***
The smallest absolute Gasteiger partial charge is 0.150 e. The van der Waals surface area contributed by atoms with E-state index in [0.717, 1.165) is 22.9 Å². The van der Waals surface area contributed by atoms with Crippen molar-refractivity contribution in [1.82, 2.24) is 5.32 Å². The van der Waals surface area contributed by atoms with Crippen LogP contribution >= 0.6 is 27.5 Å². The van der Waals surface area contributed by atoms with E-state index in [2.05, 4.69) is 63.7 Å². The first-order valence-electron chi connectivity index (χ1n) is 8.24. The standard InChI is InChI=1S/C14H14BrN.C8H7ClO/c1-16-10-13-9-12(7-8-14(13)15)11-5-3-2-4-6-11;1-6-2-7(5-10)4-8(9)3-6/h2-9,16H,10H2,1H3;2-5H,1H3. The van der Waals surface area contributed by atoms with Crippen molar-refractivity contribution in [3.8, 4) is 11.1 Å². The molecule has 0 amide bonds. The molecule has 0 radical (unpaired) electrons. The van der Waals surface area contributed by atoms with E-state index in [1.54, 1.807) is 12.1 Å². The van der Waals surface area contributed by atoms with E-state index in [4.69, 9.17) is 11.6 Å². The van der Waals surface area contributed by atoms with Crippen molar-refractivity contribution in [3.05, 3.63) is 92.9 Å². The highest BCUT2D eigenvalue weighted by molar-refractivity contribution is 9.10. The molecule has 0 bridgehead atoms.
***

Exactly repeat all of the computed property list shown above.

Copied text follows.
The smallest absolute Gasteiger partial charge is 0.150 e. The van der Waals surface area contributed by atoms with E-state index in [0.717, 1.165) is 22.9 Å². The van der Waals surface area contributed by atoms with Crippen molar-refractivity contribution in [1.82, 2.24) is 5.32 Å². The van der Waals surface area contributed by atoms with Crippen LogP contribution >= 0.6 is 27.5 Å². The van der Waals surface area contributed by atoms with E-state index in [2.05, 4.69) is 63.7 Å². The first-order valence-electron chi connectivity index (χ1n) is 8.24. The standard InChI is InChI=1S/C14H14BrN.C8H7ClO/c1-16-10-13-9-12(7-8-14(13)15)11-5-3-2-4-6-11;1-6-2-7(5-10)4-8(9)3-6/h2-9,16H,10H2,1H3;2-5H,1H3. The van der Waals surface area contributed by atoms with Crippen molar-refractivity contribution in [3.8, 4) is 11.1 Å². The molecule has 0 amide bonds. The molecule has 0 radical (unpaired) electrons. The van der Waals surface area contributed by atoms with E-state index in [1.54, 1.807) is 12.1 Å². The van der Waals surface area contributed by atoms with E-state index in [4.69, 9.17) is 11.6 Å². The van der Waals surface area contributed by atoms with Crippen molar-refractivity contribution in [3.05, 3.63) is 92.9 Å². The highest BCUT2D eigenvalue weighted by molar-refractivity contribution is 9.10. The molecule has 0 bridgehead atoms.